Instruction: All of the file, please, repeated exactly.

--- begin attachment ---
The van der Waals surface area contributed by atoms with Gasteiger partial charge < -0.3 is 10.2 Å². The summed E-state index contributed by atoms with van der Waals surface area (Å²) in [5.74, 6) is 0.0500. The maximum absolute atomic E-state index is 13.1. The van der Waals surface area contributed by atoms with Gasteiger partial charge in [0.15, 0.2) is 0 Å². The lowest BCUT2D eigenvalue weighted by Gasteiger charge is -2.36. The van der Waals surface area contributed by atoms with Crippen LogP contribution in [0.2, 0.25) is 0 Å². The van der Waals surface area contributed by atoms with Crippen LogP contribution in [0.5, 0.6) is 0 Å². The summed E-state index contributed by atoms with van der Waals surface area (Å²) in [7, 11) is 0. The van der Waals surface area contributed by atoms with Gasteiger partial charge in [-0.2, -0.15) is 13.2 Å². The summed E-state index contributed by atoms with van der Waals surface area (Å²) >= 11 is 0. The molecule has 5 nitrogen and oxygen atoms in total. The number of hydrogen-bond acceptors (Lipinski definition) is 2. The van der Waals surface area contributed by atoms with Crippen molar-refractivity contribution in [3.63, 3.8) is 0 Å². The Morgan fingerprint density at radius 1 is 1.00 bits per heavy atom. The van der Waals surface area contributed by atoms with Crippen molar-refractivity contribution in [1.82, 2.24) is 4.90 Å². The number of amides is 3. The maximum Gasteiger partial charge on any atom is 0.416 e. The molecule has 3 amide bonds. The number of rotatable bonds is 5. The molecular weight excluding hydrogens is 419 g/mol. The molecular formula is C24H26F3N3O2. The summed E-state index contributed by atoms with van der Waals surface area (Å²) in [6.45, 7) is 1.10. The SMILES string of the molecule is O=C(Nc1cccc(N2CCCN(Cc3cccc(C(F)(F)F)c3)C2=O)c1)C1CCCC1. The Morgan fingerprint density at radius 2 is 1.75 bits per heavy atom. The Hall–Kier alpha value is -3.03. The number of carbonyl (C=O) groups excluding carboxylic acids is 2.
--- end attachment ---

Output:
The van der Waals surface area contributed by atoms with Gasteiger partial charge < -0.3 is 10.2 Å². The summed E-state index contributed by atoms with van der Waals surface area (Å²) in [5.74, 6) is 0.0500. The maximum absolute atomic E-state index is 13.1. The van der Waals surface area contributed by atoms with Gasteiger partial charge in [0.15, 0.2) is 0 Å². The lowest BCUT2D eigenvalue weighted by Gasteiger charge is -2.36. The van der Waals surface area contributed by atoms with Crippen LogP contribution in [0.2, 0.25) is 0 Å². The van der Waals surface area contributed by atoms with Crippen LogP contribution in [0.5, 0.6) is 0 Å². The summed E-state index contributed by atoms with van der Waals surface area (Å²) in [7, 11) is 0. The van der Waals surface area contributed by atoms with Gasteiger partial charge in [-0.2, -0.15) is 13.2 Å². The summed E-state index contributed by atoms with van der Waals surface area (Å²) >= 11 is 0. The molecule has 5 nitrogen and oxygen atoms in total. The number of hydrogen-bond acceptors (Lipinski definition) is 2. The van der Waals surface area contributed by atoms with Crippen molar-refractivity contribution in [3.63, 3.8) is 0 Å². The Morgan fingerprint density at radius 1 is 1.00 bits per heavy atom. The van der Waals surface area contributed by atoms with Crippen molar-refractivity contribution in [1.82, 2.24) is 4.90 Å². The number of amides is 3. The maximum Gasteiger partial charge on any atom is 0.416 e. The molecule has 3 amide bonds. The number of rotatable bonds is 5. The molecular weight excluding hydrogens is 419 g/mol. The molecular formula is C24H26F3N3O2. The summed E-state index contributed by atoms with van der Waals surface area (Å²) in [6.45, 7) is 1.10. The SMILES string of the molecule is O=C(Nc1cccc(N2CCCN(Cc3cccc(C(F)(F)F)c3)C2=O)c1)C1CCCC1. The Morgan fingerprint density at radius 2 is 1.75 bits per heavy atom. The Hall–Kier alpha value is -3.03. The number of carbonyl (C=O) groups excluding carboxylic acids is 2.